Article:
Louis Vuitton, while having some of the most recognizable patterns in the luxury market, has an extensive, and seemingly infinite, range of options available to them. From canvases to leather and everything in between, not to mention the variations of each, Louis Vuitton has created an arsenal of materials at their disposal that does not detract from their notability.
This article will be your guide to the basics of Louis Vuitton’s inventory of textiles and leathers. Please note, each set of examples shown is but a small sampling of many available styles and colors.
Common Exterior Materials
This is by far the most recognizable and used textile in Louis Vuitton’s line of products. Nearly all of the brand staples are available in this material. It is often mistaken for leather but is, in fact, a coated canvas that has been textured to look like such.
By far the brand’s most common leather option due to its durability, Epi leather is a uniquely textured vegetable tanned hide made in an array of colors.
Electric Epi Leather
A variation of Epi leather, Electric Epi is its shiny patent counterpart.
This is a much less rigid leather that is supple and soft yet incredibly durable with a light texture and classic monogram embossing.
Monogram ‘Vernis,’ meaning varnish in French, was introduced in 1998 by Marc Jacobs and is a smooth patent leather embossed with the signature monogram pattern.
While similar to Monogram Vernis, Monogram Mat is the matte version and lacks the shine and luster of its sibling.
This leather is widely used among newer models for a more subtle nod to the brand. While the monogram pattern is the same it is perforated, and not printed, into the leather with pinpoint precision.
This is a corrected grain leather, which means it has been sanded and buffed to remove any imperfections and then imprinted with a new grain. This is currently only used for Louis Vuitton’s men’s products.
The most understated of the Louis Vuitton leathers, this particular option does not have monogramming or marks other than the foil stamp. This leather is fairly soft but has a tendency to wear if not cared for delicately.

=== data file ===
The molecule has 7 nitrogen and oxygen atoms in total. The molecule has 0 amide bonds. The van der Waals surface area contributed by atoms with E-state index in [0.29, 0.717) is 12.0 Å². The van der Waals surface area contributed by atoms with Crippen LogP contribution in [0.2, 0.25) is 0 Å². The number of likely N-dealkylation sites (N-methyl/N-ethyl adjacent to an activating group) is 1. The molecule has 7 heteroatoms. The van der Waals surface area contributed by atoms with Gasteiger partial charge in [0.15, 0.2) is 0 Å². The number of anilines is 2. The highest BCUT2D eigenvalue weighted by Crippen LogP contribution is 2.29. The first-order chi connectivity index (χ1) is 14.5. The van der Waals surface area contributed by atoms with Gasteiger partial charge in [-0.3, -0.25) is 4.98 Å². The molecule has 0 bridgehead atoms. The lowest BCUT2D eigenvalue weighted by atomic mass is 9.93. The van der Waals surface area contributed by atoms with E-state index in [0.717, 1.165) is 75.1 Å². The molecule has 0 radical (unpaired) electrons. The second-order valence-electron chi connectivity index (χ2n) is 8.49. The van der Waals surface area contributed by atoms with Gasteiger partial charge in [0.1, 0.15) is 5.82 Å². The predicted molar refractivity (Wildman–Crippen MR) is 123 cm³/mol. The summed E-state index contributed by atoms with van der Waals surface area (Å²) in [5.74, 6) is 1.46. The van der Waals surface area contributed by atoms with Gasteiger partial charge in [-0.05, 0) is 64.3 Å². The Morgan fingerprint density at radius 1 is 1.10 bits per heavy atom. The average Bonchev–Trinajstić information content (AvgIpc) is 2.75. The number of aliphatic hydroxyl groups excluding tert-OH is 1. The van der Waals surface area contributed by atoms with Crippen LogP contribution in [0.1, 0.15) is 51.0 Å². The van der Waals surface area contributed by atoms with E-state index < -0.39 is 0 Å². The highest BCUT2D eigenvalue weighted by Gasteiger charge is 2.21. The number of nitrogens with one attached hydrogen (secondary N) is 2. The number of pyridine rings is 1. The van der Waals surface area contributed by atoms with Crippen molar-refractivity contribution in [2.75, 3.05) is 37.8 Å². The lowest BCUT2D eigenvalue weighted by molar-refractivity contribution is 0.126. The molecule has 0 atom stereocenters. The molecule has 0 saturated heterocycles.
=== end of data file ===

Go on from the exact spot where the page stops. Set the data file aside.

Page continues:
A common material much like Taurillon leather, Calfskin is used in more subtle luxury pieces such as the Lockme and Louise lines.
This is one of the more popular leathers for men’s pieces in the LV line of products. It is embossed with the classic Damier pattern.
Less Common Exterior Materials
Typically used for summer pieces of the past for women, denim has made a resurgence with Virgil Abloh at the helm of men’s creative.
Damier Carbone is a limited edition material created when the brand released a luggage in collaboration with BMW's i8. It was only released for Louis Vuitton’s men’s collection items and is constructed with a unique carbon fiber coated canvas.
Limited to men’s products, this leather is thick yet luxurious but is incredibly sensitive to wear with constant use.
This is the patent version of Mahina leather and has only been made available for the L and XL hobo.
Recently debuted for Spring/Summer 2019, Taïgarama pairs the brand’s Taïga leather in neon and classic hues with matching monogrammed canvas.
Exotics: Crocodile, Python, Ostrich
Not for the faint of heart, pieces that typically feature exotics in the Louis Vuitton lineup are in a price bracket all their own. These exceptional items may be entirely constructed of or feature elements of any of these materials.
Louis Vuitton has kept it simple when it comes to its interior lining materials. This is not to say there hasn’t been a myriad of color variations and patterns, but these are the most common lining options.
There are few options when it comes to trim accents for Louis Vuitton. They often use the same material or leather as the main body of the bag, or they use contrasting trim of untreated vachetta. Vachetta turns a deep honey color with age and the more durable coated leather may be used for items that would be subjected to more wear and tear.